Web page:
Last updated: 2009-08-18
DVT 092, 73
Antibiotics in Czechoslovakia 1955–1957. Efficiency of their production and comparison with the world
Antibiotiká v ČSR 1955–1957. Efektivita výroby a ich porovnanie zo svetom
Richard R. Senček
The paper deals with Czechoslovak pharmaceutical production in the first few years after the second factory for the production of antibiotics, “Biotika” in Slovenská Lupča, came on line. It focuses mainly on the efficiency of processing, the composition of manufactured goods, and the application of new techniques in Soviet bloc countries compared with advanced countries of the West Europe and the North America. The paper is based on materials that the Ministry of Health Care had at its disposal then. These documents show substantial backwardness in the efficiency of production, which was well known to the Communist political leadership at the time. The reason for problems is seen as the elimination of a competitive market environment, which could have pushed the economy forward.
pharmacy • production of antibiotics • 1950s • Czechoslovakia
DVT 092, 87
A contribution to a start of investigation the forestry environmental services. A chapter from the history of the Czech forestry
Příspěvek k začátkům studia environmentálních služeb lesního hospodářství. Kapitola z historie našeho lesnictví
This paper deals with the realization of management processes for forestry in Czechoslovakia in the second half of the 20th century. The objective of important projects of forestry research was to prepare a multipurpose utilization of renewable forest resources. Public interest in the environmentally important forest effects on the landscape environment – above all in protection of water sources and in reasonable protection of cultural landscapes against water – increased during this period.
The integration of wood production and controlled non-wood productive forest functions as two forest management components presupposed a better understanding the basic natural processes in cultural forest ecosystems and their aggregative wood-productional and purpose-functional arrangements along with sustained timber production. Such a wide scope of uses required comprehensive research about the natural bases of the forest ecosystems, as proposed by the International Biological Programme (IBP), to support forestry as an economic sector. The findings from studies of forest regeneration and the ecology of growth processes accumulated in forest research until the 1970s. At first, research findings served as the basis of silviculture – highly supported in the monoculture conversion at that time. Findings taken from forest bioclimatology and from studies of soil water aroused interest in the genesis of the forest environmental functions for a landscape. The paper analyzes the first stage of an important thematic innovation period in the history of the inland forest research, of the Forestry and Game Management Research Institute (VÚLHM) as well as of Czechoslovak forest research in general. The state promoted a task entitled “Non-wood productive forest functions, their societal importance and economic evaluation” (P 16-331-053), with a special comprehensive “Project Želivka” to study the experimental catchment in the protective zone of a water supply reservoir. The microclimatological, hydrological, pedological, and ecophysiological research works were interconnected and further linked with timber harvesting, regeneration of forest stands, and forest management.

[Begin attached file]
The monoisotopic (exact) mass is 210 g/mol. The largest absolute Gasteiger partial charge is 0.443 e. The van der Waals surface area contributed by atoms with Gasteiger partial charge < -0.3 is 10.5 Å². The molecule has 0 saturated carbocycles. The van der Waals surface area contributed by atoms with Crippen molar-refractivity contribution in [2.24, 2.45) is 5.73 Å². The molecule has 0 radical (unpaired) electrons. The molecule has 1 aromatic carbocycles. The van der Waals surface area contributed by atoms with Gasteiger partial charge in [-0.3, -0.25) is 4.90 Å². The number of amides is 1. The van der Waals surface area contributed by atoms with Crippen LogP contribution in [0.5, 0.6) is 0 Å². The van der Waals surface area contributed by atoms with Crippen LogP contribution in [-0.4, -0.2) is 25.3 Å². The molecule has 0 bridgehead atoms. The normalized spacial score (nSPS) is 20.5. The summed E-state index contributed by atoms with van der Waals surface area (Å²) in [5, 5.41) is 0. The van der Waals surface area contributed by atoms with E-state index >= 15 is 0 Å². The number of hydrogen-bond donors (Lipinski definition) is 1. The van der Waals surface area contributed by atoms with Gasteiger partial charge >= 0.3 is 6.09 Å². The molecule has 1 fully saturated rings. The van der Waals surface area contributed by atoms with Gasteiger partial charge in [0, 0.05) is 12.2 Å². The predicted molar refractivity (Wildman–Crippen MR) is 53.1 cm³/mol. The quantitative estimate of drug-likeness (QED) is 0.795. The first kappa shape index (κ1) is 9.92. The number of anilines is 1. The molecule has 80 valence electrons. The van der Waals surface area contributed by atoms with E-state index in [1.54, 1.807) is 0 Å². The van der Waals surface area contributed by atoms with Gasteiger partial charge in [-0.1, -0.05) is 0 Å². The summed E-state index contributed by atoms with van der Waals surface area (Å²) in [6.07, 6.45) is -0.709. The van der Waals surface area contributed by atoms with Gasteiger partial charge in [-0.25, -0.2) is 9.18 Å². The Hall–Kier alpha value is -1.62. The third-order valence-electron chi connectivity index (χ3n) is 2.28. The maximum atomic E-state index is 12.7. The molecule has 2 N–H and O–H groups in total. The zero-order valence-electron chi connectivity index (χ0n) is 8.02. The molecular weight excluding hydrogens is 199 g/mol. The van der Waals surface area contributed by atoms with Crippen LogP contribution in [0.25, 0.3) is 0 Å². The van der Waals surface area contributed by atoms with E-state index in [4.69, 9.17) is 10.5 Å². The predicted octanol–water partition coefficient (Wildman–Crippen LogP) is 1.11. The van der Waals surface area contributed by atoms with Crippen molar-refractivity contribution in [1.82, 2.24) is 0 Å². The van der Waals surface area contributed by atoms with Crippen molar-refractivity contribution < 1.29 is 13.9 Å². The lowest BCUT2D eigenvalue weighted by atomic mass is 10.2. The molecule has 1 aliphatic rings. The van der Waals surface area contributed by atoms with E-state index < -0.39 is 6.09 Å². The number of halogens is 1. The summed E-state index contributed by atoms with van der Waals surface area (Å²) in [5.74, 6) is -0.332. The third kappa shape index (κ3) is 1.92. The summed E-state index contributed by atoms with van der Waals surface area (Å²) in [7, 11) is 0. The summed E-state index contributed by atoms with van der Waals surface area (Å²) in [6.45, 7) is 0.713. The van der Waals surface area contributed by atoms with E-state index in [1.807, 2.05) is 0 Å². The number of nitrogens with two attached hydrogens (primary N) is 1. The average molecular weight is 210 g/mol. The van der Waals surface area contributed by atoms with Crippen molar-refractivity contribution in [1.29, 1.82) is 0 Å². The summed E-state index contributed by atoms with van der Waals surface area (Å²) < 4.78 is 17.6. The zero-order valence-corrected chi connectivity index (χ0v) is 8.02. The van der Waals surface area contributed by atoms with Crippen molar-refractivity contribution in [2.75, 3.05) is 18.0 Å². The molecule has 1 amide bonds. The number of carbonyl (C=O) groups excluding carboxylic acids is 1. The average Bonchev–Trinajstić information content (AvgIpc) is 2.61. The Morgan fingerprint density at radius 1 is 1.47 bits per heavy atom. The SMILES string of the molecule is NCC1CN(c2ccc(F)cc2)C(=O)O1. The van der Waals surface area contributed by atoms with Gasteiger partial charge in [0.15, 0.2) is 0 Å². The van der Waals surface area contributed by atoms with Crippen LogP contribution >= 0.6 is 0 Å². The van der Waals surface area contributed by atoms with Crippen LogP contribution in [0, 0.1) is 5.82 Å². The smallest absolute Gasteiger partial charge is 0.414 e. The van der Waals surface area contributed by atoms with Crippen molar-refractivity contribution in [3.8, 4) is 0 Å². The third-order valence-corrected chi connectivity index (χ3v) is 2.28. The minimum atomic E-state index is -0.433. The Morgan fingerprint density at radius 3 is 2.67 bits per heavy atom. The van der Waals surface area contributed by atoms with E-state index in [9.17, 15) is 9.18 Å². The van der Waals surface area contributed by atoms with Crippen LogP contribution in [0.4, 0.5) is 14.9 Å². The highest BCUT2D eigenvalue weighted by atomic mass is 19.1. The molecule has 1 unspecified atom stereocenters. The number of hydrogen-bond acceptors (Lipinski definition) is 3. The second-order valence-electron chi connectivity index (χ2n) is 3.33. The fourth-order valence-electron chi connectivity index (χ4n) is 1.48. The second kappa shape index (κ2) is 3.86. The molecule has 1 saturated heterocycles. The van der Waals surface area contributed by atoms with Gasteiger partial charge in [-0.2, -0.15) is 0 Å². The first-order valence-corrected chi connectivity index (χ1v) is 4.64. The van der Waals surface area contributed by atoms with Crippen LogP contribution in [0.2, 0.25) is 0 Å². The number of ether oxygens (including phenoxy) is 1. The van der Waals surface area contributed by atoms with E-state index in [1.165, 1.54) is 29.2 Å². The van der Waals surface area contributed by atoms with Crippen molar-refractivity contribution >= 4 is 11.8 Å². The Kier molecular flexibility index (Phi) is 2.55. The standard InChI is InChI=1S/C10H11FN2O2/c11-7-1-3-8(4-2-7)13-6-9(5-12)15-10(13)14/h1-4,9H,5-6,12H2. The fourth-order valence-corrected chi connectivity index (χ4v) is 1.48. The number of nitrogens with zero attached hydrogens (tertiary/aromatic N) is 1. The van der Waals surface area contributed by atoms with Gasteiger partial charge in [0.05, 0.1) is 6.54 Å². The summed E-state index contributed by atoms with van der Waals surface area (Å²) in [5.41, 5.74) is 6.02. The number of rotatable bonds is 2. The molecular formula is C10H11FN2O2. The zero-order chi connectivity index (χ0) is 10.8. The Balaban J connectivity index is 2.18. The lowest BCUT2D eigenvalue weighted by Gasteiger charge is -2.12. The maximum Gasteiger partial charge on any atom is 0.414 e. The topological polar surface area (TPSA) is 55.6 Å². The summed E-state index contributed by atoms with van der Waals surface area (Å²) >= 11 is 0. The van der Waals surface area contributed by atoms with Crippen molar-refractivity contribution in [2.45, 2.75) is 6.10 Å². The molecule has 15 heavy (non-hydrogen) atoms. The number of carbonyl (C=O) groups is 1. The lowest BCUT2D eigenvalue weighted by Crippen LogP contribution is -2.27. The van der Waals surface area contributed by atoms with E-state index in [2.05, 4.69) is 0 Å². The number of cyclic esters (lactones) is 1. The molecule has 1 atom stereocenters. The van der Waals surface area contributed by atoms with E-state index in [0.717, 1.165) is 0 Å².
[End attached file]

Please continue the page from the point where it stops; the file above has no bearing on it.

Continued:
Consumptive studies of the bases for the forest environmental service in the branch of the forest water-management functions started in 1971 – in the period of the so called political “normalization” of the totalitarian system after 1968. The “cadre” policy could decide on the researchers and thus on research projects, even at the lowest level of the hierarchy and influenced by local or personal accents as well. That history is analyzed together with the disturbing consequences induced by the impact of politicians’ business priorities on scientific research, which considerably damaged the national economy, too.
forestry research • multipurpose utilization of forests • 1960s and 1970s • Czech lands
DVT 092, 103
Charles Darwin, Imperium Britannicum and Europe: The Darwin Bicentenary, 1809–2009
Charles Darwin, Imperium Britannicum a Evropa: K Darwinovu dvojitému výročí
Marco Stella – Tomáš Hermann
The authors took part of the “Darwin Colloquium” (Christ’s College, Cambridge, UK), which was one of the many celebrations of the “Darwin Bicentenary” (1809–2009) worldwide and as well a presentation of the recently published double-volumed collective monograph The Reception of Charles Darwin in Europe (Continuum: London – New York 2008). The authors report about the conference in general, while having a closer look on particular presentations: Eve-Marie Engel’s paper about the early reception of Darwin in Germany, John Hodges’ about the international reception of Darwin’s two great theories, namely evolution through natural selection and pangenesis, Helmut Pulte’s about the relationship of Darwinism and the exact sciences such as physics, Thomas Glick’s about the reception of Darwinism by the Holy See in Vatican. The note includes information about other events and expositions dealing with Darwin and Darwinism, such as the exposition “Darwin – Big Idea – Big Exhibition” at NHM London. The article continues with an attempt to put the “Darwin turmoil” of 2009 and the scientific contribution of Charles Darwin in the framework of the history of science and its popularisation. His greatest contributions to English science as well as culture not only stem from his notoriously well-known evolutionary theory – Darwin’s life and work can as well be understood as monument of cultural history and of the social values of the Victorian England.
Darwin’s Theory • History of Biology • Events to Darwin Bicentenary • Reception of Darwinism
© M. Barvík 2008